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The Shortest Path Home Is Through The Heart von Schultz, Lynda (eBook)

  • Erscheinungsdatum: 21.11.2011
  • Verlag: BookBaby
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The Shortest Path Home Is Through The Heart

At the tender age of six months, Mattie Rose and Annie Lizbeth Radley are left behind by their mother who prefers to seek greener, unencumbered pastures. Nine years later, these bright and high-spirited twins are ready to enter fifth grade and conquer new challenges.

Produktinformationen

    Format: ePUB
    Kopierschutz: AdobeDRM
    Seitenzahl: 209
    Erscheinungsdatum: 21.11.2011
    Sprache: Englisch
    ISBN: 9781618426574
    Verlag: BookBaby
    Größe: 1013kBytes
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The Shortest Path Home Is Through The Heart

HARRIETT'S GIFT

In our front yard stood several imposing oaks trees, many of which had set down roots several generations before us.

Among these mighty oaks stood one in particular, that towered majestically above all the rest. We called it "Granny's tree." Its branches grew in meandering ways, its leafy foliage providing shelter from the blistering summer sun. It possessed a silent, reverent spirit all its own.

Annie Lizbeth and I both agreed that if Granny were to be born again, she would come back as an oak tree. She possessed a masculine energy that was mighty, strong, enduring, and steadfast . We depended on these qualities in Granny, and later, came to respect and revere them.

How our granny came to be was a story of which Annie Lizbeth and I never tired of hearing. We would sit captivated as she recalled for us the wondrous, yet sometimes tragic journey of her mother's life. In order to understand Granny, you had to know from where she came. This is the story of Harriett's gift.

Harriett Crenshaw was the only, overly protected child of Henry and Mary Crenshaw.

As was the custom of the era, Harriett attended and completed all eight years of education offered to girls in the late 1800 s. She received the basics in reading, writing and arithmetic, a subject in which she excelled.

There was only one schoolhouse in rural Durham, North Carolina; a white, wood-framed, one-room dwelling located right at the edge of Main Street. The only transportation to and from school was attached to your body. Most folks call them your legs and feet.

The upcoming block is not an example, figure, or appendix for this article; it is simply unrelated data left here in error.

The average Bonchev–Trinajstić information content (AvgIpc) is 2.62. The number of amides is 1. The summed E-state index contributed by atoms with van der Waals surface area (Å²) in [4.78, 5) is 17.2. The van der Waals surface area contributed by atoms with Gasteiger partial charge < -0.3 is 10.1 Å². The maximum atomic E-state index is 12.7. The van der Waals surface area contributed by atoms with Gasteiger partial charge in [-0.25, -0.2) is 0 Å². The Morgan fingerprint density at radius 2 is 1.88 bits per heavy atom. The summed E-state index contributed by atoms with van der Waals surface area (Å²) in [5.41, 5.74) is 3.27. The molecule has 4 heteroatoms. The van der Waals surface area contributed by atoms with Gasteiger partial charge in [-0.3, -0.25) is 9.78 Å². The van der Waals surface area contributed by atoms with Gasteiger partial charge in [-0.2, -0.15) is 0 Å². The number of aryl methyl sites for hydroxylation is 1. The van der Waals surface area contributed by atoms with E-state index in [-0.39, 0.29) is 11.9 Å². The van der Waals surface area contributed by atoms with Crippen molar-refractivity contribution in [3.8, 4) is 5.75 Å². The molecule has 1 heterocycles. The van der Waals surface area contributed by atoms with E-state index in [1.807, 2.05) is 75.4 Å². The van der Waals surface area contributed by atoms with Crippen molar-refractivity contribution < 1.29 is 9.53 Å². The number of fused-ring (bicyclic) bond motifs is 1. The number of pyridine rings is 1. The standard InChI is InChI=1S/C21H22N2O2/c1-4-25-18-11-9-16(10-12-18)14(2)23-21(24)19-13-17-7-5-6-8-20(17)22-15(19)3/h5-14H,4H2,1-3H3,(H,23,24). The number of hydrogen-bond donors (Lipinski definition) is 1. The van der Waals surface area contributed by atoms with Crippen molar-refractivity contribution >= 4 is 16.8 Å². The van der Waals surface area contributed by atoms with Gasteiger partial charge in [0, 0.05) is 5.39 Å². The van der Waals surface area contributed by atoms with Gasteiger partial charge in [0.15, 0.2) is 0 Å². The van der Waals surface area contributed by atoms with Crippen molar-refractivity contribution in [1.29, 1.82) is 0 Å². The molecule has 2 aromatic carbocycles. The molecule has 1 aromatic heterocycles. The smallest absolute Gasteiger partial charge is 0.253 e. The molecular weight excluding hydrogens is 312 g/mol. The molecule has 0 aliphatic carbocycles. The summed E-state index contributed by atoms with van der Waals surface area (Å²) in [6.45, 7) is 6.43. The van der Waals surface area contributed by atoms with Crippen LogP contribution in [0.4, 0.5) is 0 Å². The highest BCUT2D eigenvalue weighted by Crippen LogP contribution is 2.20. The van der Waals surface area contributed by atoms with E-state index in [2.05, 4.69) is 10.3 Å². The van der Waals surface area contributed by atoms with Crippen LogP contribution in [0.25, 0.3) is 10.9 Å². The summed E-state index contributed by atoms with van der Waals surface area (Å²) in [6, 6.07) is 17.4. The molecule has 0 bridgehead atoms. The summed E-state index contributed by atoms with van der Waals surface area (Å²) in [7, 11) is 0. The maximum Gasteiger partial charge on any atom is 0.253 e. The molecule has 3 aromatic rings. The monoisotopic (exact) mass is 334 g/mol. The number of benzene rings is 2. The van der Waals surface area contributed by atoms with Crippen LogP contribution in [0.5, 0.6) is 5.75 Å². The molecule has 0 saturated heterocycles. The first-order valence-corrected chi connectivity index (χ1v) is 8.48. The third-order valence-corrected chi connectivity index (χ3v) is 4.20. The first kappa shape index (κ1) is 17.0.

Mrs. Lois Ann Johnson was the official schoolmarm, who oversaw the day-to-day administrative duties of the school.

Miss Hilda Mae Framingham was the school's only teacher. She ran a tight ship when it came to her classroom. Boys and girls were kept on opposite sides of the room, and if there were any classroom infractions, they were quickly addressed by a wooden yardstick Miss Framingham kept in plain sight for all the students to see.

At fourteen, Harriett received her eighth-grade diploma. Her formal education now complete, she worked alongside her mother, Mary, in a small dressmaking business.

Shortly after Harriet's birth, her father converted the upstairs attic into a sewing room so that Mary could work from home and still tend Harriett. Over the years, Mary taught Harriett the finer points of dressmaking, and by age seventeen, Harriett had become quite an accomplished seamstress. She delighted in designing wedding dresses and veils for local brides-to-be.

Harriett also helped her father Henry with light bookkeeping duties at his shoemaker's shop located right in the middle of the town square. Henry Crenshaw was a decent and hard-working man who worked long hours to support his family.

Harriett was good with numbers, and kept detailed records of Henry's end-of-week receipts, listing those who paid and those who owed for the shoes her father made or repaired. She was of great help to her mother and father, and they valued her dedication to both family businesses.

One Friday afternoon, Harriett saw a flyer posted in Jesse McGraw's General Store while running errands for her mother. The poster boasted that a community wide get-together was going to be held at the Town Hall on the third Saturday of May in 1885 . The civic leaders thought a community social would be the perfect venue to encourage country folks to leave their farms and meet some of their city-dwelling neighbors. The attendees of the "meet and greet" would enjoy an afternoon of socializing, fiddling, and square dancing. There would be a pot luck dessert table, courtesy of the ladies attending the social.

The social&rsquo

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